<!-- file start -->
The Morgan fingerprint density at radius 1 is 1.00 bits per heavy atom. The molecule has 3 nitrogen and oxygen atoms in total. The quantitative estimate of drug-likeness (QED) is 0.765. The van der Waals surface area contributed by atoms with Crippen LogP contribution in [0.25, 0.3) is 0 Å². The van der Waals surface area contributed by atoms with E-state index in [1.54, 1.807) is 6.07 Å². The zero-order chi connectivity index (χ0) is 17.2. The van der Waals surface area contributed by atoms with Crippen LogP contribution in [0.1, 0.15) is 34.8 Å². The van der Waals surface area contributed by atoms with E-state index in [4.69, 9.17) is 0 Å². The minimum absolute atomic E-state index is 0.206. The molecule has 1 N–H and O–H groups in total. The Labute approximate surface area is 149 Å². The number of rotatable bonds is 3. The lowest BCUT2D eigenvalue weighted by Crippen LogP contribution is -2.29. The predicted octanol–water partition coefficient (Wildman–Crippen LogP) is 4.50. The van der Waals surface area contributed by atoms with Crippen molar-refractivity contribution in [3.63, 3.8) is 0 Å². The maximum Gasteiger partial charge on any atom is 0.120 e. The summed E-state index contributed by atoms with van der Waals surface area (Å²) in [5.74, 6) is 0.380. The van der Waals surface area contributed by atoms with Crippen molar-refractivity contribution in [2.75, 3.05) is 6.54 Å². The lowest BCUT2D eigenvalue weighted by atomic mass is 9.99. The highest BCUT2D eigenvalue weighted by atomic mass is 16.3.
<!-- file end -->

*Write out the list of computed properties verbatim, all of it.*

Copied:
The Morgan fingerprint density at radius 1 is 1.00 bits per heavy atom. The molecule has 3 nitrogen and oxygen atoms in total. The quantitative estimate of drug-likeness (QED) is 0.765. The van der Waals surface area contributed by atoms with Crippen LogP contribution in [0.25, 0.3) is 0 Å². The van der Waals surface area contributed by atoms with E-state index in [1.54, 1.807) is 6.07 Å². The zero-order chi connectivity index (χ0) is 17.2. The van der Waals surface area contributed by atoms with Crippen LogP contribution in [0.1, 0.15) is 34.8 Å². The van der Waals surface area contributed by atoms with E-state index in [4.69, 9.17) is 0 Å². The minimum absolute atomic E-state index is 0.206. The molecule has 1 N–H and O–H groups in total. The Labute approximate surface area is 149 Å². The number of rotatable bonds is 3. The lowest BCUT2D eigenvalue weighted by Crippen LogP contribution is -2.29. The predicted octanol–water partition coefficient (Wildman–Crippen LogP) is 4.50. The van der Waals surface area contributed by atoms with Crippen molar-refractivity contribution in [3.63, 3.8) is 0 Å². The maximum Gasteiger partial charge on any atom is 0.120 e. The summed E-state index contributed by atoms with van der Waals surface area (Å²) in [5.74, 6) is 0.380. The van der Waals surface area contributed by atoms with Crippen molar-refractivity contribution in [2.75, 3.05) is 6.54 Å². The lowest BCUT2D eigenvalue weighted by atomic mass is 9.99. The highest BCUT2D eigenvalue weighted by atomic mass is 16.3.